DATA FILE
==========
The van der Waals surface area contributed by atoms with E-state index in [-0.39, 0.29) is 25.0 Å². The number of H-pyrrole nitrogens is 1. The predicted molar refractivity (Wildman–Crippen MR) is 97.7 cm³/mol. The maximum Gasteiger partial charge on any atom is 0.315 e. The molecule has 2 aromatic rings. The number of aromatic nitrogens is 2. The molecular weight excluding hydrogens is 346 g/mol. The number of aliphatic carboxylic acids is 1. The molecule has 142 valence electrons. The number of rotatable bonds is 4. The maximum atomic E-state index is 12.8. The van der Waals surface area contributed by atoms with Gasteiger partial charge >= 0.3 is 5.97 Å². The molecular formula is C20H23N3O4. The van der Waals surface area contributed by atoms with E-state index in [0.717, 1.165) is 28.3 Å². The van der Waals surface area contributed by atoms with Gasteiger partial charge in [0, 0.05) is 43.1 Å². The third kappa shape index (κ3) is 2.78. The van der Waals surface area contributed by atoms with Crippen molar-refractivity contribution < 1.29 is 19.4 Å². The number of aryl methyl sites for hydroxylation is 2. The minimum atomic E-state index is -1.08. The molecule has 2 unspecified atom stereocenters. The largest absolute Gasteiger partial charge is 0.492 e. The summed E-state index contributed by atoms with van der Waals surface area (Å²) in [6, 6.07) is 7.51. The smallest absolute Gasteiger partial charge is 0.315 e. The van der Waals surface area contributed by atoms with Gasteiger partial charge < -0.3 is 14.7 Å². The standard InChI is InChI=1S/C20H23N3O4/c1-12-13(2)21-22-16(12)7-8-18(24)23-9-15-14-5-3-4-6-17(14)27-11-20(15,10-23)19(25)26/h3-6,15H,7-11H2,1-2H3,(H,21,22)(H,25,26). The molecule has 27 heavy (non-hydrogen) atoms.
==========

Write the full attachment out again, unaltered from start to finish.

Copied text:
The van der Waals surface area contributed by atoms with E-state index in [-0.39, 0.29) is 25.0 Å². The number of H-pyrrole nitrogens is 1. The predicted molar refractivity (Wildman–Crippen MR) is 97.7 cm³/mol. The maximum Gasteiger partial charge on any atom is 0.315 e. The molecule has 2 aromatic rings. The number of aromatic nitrogens is 2. The molecular weight excluding hydrogens is 346 g/mol. The number of aliphatic carboxylic acids is 1. The molecule has 142 valence electrons. The number of rotatable bonds is 4. The maximum atomic E-state index is 12.8. The van der Waals surface area contributed by atoms with Gasteiger partial charge >= 0.3 is 5.97 Å². The molecular formula is C20H23N3O4. The van der Waals surface area contributed by atoms with E-state index in [0.717, 1.165) is 28.3 Å². The van der Waals surface area contributed by atoms with Gasteiger partial charge in [0, 0.05) is 43.1 Å². The third kappa shape index (κ3) is 2.78. The van der Waals surface area contributed by atoms with Crippen molar-refractivity contribution < 1.29 is 19.4 Å². The number of aryl methyl sites for hydroxylation is 2. The minimum atomic E-state index is -1.08. The molecule has 2 unspecified atom stereocenters. The largest absolute Gasteiger partial charge is 0.492 e. The summed E-state index contributed by atoms with van der Waals surface area (Å²) in [6, 6.07) is 7.51. The smallest absolute Gasteiger partial charge is 0.315 e. The van der Waals surface area contributed by atoms with Gasteiger partial charge < -0.3 is 14.7 Å². The standard InChI is InChI=1S/C20H23N3O4/c1-12-13(2)21-22-16(12)7-8-18(24)23-9-15-14-5-3-4-6-17(14)27-11-20(15,10-23)19(25)26/h3-6,15H,7-11H2,1-2H3,(H,21,22)(H,25,26). The molecule has 27 heavy (non-hydrogen) atoms.